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Philippa Taylor

Organ donation now on the agenda in Northern Ireland

Philippa Taylor is Head of Public Policy at CMF. She has an MA in Bioethics from St Mary’s University College and a background in policy work on bioethics and family issues.
The views expressed do not necessarily reflect those of CMF.

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Wales has finally passed controversial legislation to bring in presumed consent for organ donation by 2015. Now it seems that Northern Ireland may be next in line to change their law on donation.

Currently in Northern Ireland (as in the rest of the UK, other than Wales) there is an ‘express consent’ system for donation after death. This means that doctors can only remove organs from adults who have expressly given their consent to donate their organs after death. However plans are now well underway to introduce a Bill to the Northern Ireland Assembly that would create a system of ‘presumed’ consent for organ donation.

In advance of a new Bill, an MLA (Member of the Legislative Assembly), Jo Anne Dobson has initiated a public consultation to encourage feedback on her proposed bill.

As brief background, in Northern Ireland there are on average 15 deaths each year as a result of the shortage of organs. There is clearly a pressing need to invest more in organ donation. However, although it is important to increase organ donation, there are concerns that changing the current system, where consent to donation has to be specifically given, to one where it is simply presumed, is ethically unsound.  There is also evidence to suggest that ‘presuming’ consent doesn’t work in practice and has even been counter-productive in some countries. There are already several blogs on this issue  on the CMF website, highlighting our concerns with ‘presumed consent’ (for example, see here and here). These are written in a personal capacity. The CMF response to the Welsh consultation on organ donation is here.

The online consultation by Jo-Anne Dobson MLA provides an opportunity for the public to begin to engage with this issue in Northern Ireland.  A briefing paper produced by CARE (available here) supports increased organ donation but not through introducing presumed consent. It also notes alternative options of ‘prompted choice’ or, more controversially, ‘mandated choice’.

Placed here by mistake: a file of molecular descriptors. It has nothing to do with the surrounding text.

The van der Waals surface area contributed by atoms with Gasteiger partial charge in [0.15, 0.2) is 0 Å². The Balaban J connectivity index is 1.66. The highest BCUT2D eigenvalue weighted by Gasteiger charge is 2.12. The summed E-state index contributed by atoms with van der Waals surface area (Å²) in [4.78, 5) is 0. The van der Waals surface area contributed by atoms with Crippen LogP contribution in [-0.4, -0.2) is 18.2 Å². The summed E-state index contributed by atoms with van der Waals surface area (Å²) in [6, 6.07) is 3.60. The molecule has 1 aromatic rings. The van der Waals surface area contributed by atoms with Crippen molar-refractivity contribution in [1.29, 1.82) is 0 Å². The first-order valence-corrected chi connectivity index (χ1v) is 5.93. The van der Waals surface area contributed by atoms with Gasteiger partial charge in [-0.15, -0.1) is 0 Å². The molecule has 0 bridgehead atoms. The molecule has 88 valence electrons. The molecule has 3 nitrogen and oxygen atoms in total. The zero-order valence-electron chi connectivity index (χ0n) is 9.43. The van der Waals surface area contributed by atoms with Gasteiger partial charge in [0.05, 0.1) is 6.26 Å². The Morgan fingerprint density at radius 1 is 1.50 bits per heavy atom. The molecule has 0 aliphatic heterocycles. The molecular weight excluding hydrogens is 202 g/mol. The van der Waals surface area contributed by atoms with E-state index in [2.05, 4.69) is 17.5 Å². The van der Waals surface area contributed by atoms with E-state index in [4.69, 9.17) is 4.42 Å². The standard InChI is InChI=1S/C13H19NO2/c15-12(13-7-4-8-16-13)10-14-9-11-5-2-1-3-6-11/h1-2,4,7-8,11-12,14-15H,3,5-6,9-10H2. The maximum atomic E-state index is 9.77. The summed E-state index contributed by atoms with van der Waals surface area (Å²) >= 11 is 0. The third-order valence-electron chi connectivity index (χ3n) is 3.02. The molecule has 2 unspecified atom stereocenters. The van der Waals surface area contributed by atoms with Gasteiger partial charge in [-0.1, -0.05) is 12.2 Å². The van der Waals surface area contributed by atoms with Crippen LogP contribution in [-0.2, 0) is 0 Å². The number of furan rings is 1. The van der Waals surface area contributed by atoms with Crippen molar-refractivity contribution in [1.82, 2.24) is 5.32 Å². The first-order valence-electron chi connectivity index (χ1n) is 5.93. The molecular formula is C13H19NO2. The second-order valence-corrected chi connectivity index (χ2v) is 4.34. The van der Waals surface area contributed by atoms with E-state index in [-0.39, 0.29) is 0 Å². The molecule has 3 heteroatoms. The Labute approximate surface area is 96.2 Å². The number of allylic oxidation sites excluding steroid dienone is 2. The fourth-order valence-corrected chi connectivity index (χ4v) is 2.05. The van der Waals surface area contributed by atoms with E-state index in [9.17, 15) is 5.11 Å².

A form of ‘prompted choice’ is already in use in England and Wales (but not Northern Ireland) when applying for a driving licence. Anyone who has applied for a new driving licence, or renewed one online, since August 2011 will have answered a question about organ donation. The well-intentioned purpose is to prompt people to make a choice about signing up to the organ donor register. Unlike in England and Wales, this question remains a voluntary one in Northern Ireland when applying for a driving licence.

‘Mandated choice’ would force people, by law, to decide whether they wish to be donors on death or not.  This would have to involve the use of some sort of punishment or penalties if an adult fails to make a choice, or refuses to. There limited evidence of its effectiveness and even the BMA has expressed concern about the coercive nature of forcing people to make a decision at a particular time.

If you would like to engage with the online consultation, it can be found here. The original deadline of 10 September has now been extended to 24 September. If pushed for time you could just answer question two which will only take a couple of minutes.

It seems that now Wales has passed presumed consent legislation, we are going to see the same debates in Northern Ireland and then Scotland, and perhaps England too. This is an issue and debate that is not going away and will one day affect far more than Wales and Northern Ireland.

Posted by Philippa Taylor
CMF Head of Public Policy

 

 

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